Here Lived and Loved Another Race of Beings

A kayak trail through cypress, Spanish Moss and a tanin-stained blackwater swamp. Okefenokee National Wildlife Refuge, Georgia. Middle Fork canoe trail. March 5, 2017. © Please don’t steal my images. Download and use legally at

In an 1825 oration, early American poet ​Charles Sprague beautifully laments the  extirpation of the American Indian that once roamed the lands like the Okefenokee:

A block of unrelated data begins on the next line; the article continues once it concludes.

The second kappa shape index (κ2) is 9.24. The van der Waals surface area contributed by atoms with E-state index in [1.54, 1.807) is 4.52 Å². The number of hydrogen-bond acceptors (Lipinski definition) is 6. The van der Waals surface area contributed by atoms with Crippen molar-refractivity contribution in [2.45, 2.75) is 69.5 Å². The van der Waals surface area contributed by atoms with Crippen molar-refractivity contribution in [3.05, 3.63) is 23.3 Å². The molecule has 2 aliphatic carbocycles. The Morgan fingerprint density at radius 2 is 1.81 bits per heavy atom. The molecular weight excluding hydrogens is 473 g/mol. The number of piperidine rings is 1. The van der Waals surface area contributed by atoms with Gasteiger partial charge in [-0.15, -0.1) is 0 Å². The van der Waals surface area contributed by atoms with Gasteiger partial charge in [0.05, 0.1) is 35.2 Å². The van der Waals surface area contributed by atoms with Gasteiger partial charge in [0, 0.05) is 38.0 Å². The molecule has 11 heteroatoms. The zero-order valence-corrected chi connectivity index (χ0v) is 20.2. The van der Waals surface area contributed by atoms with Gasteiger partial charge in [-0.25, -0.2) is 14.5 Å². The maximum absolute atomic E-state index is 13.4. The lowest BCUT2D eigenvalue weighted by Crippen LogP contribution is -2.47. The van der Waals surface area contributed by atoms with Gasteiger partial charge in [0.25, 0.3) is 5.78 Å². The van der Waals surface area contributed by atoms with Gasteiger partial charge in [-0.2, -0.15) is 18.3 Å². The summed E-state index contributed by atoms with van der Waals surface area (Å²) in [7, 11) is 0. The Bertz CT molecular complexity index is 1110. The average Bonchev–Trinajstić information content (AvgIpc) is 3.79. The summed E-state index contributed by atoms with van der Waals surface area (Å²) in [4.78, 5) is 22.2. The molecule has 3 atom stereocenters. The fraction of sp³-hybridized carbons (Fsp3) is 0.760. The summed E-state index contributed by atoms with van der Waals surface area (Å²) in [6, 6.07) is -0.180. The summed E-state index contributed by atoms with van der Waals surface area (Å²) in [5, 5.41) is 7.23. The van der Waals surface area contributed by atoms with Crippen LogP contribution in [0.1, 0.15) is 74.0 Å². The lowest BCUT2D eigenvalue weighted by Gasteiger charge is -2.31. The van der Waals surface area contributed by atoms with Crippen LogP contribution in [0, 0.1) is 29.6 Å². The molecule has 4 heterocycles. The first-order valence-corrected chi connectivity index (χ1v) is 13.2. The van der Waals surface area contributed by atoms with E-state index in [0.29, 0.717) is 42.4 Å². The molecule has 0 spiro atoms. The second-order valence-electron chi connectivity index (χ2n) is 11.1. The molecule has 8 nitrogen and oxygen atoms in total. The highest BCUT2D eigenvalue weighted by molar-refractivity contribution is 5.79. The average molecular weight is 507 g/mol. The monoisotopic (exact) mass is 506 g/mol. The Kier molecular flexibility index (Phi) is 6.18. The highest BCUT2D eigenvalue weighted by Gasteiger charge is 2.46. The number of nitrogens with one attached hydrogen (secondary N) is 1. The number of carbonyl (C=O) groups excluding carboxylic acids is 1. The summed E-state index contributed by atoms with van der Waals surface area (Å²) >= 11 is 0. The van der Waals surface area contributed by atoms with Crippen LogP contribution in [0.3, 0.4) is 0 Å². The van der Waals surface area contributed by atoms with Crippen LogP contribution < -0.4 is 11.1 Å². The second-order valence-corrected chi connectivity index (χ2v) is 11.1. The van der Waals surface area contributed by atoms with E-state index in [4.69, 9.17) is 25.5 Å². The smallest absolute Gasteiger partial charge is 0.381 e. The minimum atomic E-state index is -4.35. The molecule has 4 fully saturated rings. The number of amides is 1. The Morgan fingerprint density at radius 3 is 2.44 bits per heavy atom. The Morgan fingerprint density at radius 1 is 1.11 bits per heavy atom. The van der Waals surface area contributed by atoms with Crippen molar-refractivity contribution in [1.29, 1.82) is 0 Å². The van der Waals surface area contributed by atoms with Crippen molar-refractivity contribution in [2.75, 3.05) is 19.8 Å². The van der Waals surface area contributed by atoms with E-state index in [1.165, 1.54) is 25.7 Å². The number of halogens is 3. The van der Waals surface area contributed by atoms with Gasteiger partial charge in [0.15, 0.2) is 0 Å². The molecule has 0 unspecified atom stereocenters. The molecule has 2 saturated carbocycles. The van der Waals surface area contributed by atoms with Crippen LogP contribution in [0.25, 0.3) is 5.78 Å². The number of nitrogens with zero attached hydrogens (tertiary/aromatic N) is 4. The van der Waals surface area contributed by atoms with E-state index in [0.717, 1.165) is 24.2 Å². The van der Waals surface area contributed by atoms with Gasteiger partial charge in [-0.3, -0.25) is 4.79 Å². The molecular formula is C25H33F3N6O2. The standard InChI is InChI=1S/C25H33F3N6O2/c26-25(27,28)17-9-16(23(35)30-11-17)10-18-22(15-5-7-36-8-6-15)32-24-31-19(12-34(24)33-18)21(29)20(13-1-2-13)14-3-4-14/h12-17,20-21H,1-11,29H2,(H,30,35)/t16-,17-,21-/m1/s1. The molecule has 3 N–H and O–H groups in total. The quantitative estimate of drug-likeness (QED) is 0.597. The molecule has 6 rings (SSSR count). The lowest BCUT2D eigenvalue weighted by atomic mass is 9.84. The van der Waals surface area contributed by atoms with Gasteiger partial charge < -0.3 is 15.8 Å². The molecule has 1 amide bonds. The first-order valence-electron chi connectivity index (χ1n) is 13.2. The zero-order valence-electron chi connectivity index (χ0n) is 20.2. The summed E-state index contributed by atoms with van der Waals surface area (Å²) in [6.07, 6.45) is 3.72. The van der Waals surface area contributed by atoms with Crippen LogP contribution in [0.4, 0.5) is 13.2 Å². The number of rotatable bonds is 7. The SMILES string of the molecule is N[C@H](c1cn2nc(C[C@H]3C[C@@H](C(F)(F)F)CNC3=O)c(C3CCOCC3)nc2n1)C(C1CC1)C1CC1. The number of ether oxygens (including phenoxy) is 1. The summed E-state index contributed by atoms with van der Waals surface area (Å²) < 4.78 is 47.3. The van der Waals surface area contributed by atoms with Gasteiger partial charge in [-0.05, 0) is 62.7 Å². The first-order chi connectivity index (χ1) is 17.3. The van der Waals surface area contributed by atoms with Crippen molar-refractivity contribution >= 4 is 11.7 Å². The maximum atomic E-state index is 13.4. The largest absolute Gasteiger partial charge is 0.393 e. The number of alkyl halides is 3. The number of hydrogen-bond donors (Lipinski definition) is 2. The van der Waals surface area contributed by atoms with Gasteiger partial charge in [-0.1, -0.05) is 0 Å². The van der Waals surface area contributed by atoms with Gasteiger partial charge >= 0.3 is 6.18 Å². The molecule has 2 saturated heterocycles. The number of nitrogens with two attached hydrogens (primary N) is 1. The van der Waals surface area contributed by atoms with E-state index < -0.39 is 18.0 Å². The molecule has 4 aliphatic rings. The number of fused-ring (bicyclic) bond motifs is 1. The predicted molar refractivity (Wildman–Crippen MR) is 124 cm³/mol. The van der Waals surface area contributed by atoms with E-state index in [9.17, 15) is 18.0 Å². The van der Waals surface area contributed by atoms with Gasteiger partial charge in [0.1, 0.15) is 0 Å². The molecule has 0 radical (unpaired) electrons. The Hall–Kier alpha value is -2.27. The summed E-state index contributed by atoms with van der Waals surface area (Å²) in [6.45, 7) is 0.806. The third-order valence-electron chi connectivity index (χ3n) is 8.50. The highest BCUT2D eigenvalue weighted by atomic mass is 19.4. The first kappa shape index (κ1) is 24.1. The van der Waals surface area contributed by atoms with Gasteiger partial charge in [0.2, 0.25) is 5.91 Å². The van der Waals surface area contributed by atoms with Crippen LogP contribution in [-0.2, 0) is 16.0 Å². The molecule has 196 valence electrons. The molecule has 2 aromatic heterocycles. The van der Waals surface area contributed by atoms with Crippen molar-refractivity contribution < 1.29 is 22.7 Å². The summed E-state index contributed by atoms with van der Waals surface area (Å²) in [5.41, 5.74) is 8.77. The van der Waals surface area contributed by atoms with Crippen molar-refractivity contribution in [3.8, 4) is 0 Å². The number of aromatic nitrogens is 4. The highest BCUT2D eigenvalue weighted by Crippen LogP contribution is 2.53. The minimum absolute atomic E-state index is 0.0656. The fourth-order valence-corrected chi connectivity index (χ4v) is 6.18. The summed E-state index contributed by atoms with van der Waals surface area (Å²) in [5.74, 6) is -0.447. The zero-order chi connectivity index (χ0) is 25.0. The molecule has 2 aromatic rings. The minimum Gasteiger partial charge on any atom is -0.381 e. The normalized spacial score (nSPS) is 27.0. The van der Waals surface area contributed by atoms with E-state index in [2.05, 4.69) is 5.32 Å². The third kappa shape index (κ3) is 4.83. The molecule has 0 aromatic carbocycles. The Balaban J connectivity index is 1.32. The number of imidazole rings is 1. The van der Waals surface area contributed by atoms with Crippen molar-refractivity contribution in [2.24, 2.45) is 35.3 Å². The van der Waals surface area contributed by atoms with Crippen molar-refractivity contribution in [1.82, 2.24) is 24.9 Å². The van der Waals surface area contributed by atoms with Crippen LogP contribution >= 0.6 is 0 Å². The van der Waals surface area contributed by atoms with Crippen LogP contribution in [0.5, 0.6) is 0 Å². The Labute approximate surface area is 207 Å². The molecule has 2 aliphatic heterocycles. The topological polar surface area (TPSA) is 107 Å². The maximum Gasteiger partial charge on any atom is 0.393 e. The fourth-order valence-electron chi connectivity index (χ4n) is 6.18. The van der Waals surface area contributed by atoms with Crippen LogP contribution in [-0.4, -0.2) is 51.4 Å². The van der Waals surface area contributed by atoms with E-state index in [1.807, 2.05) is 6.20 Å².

“Not many generations ago, the rank thistle nodded in the wind, and the wild fox dug his hole unscared. Here lived and loved another race of beings. Beneath the same sun that rolls over your head, the Indian hunter pursued the painting deer; gazing on the same moon that smiles for you, the Indian lover wooed his mate. Here the wigwam blaze beamed on the tender and helpless, and the council fire glared on the wise and daring. Now, they dipped their noble limbs in yon sedgy lakes, and now, they paddled the light canoe along yon rocky shores. Here they warred; the echoing whoop, the bloody grapple, the defying death song all were here; and when the tiger-strife was over, here curled the smoke of peace. Here, too, they worshipped; and from many a dark bosom went up a fervent prayer to the Great Spirit. He had not written His laws for them on tables of stone, but He had traced them on the tables of their hearts. They knew not the God of Revelation, but the God of the universe he acknowledged in everything around him.”


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